Like many, I jumped on the Pokemon Go train when it first released. There were a lot of problems with the mobile title at the time (how could Niantic not expect so many to download the game?), but it was still a blast to go outside and see a swath of people walking around, looking for rare monsters and Gyms changing hands every minute. Eventually, a lot of people got sick of the constant issues and the limited number of Pokemon to catch and dropped off... and I did as well. But recently the third generation of Pokemon have been added to the game, and I decided to give the game another try. A lot has changed in the passing years, but the core of Pokemon Go is mainly the same, for better and for worse.
The first thing I noticed about Pokemon Go when I booted it up is that… it booted up. While I shouldn't expect the game to constantly go into maintenance and have trouble loading over a year after the game first released, my mind was conditioned to expect multiple tries and shoddy 'not available' messages to pop on up. Nowadays just getting into Pokemon Go is pretty smooth, though sometimes it takes my GPS a while to catch up to my actual location.
Generally, I find Pokemon Go's GPS tracking to be a little shoddy, and much hasn't changed in that regard. I generally thought it was my phone having an issue that would send my trainer running in lakes and somehow across town, but on using other apps for more important things, like getting directions, I have to wonder why GPS issues happen so often in Pokemon Go. It's mostly minor things, like the trainer drifting off the path I'm walking or walking out of the range of a PokeStop while I'm trying to spin it, but extended periods of GPS loss or failure to find my original location are prevalent enough to be annoyed by them.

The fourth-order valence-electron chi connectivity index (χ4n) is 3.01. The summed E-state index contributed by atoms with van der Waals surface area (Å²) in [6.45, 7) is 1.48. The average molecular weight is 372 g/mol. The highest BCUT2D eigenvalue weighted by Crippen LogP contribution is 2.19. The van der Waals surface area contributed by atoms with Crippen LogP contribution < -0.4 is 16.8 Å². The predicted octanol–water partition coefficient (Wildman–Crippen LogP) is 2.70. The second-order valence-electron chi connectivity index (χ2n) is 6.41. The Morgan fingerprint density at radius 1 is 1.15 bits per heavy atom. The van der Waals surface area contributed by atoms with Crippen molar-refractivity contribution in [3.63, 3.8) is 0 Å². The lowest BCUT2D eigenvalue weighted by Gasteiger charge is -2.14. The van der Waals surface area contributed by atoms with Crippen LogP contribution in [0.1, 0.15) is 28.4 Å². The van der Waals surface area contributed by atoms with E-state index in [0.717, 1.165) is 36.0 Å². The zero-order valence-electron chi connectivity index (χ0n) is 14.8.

Besides the mechanical aspects of Pokemon Go, the first thing I noticed is that there are a ton of changes to Gyms. Granted, that's not something most people would notice, but my office sits right on top of a Gym, so my Pokemon Go daily ritual involves taking down the IT team's Pokemon. As such, I'm pretty familiar with how Gyms work, and how frustrating they could be in the early days of the game.
First and foremost, battles are a lot smoother than before. Battles at first were glitchy and weird, and made Gym battles a bit unfavorable to the aspect of just catching them all. Now, battles run smoothly and special skills are easier to execute. In addition, Niantic made it easier to form parties to take advantage of the various weaknesses you'll be fighting against.
Gyms themselves are organized differently, too. It's easier to hold Gyms, with being able to use Berries to power-up and heal your Pokemon. At the same time, though, it's also easier for Gyms to change hands, with a hard limit on how many Pokemon can be in a gym at once, and the defenders losing CP after every loss, making them (temporarily) weaker. You can even get items from Gyms like Pokestops, though it's generally a lesser amount unless you level up your Gym Badge for that Gym (that's new as well) and your team holds the Gym. It all feels a lot more balanced, and Gym battling, even alone, was enjoyable.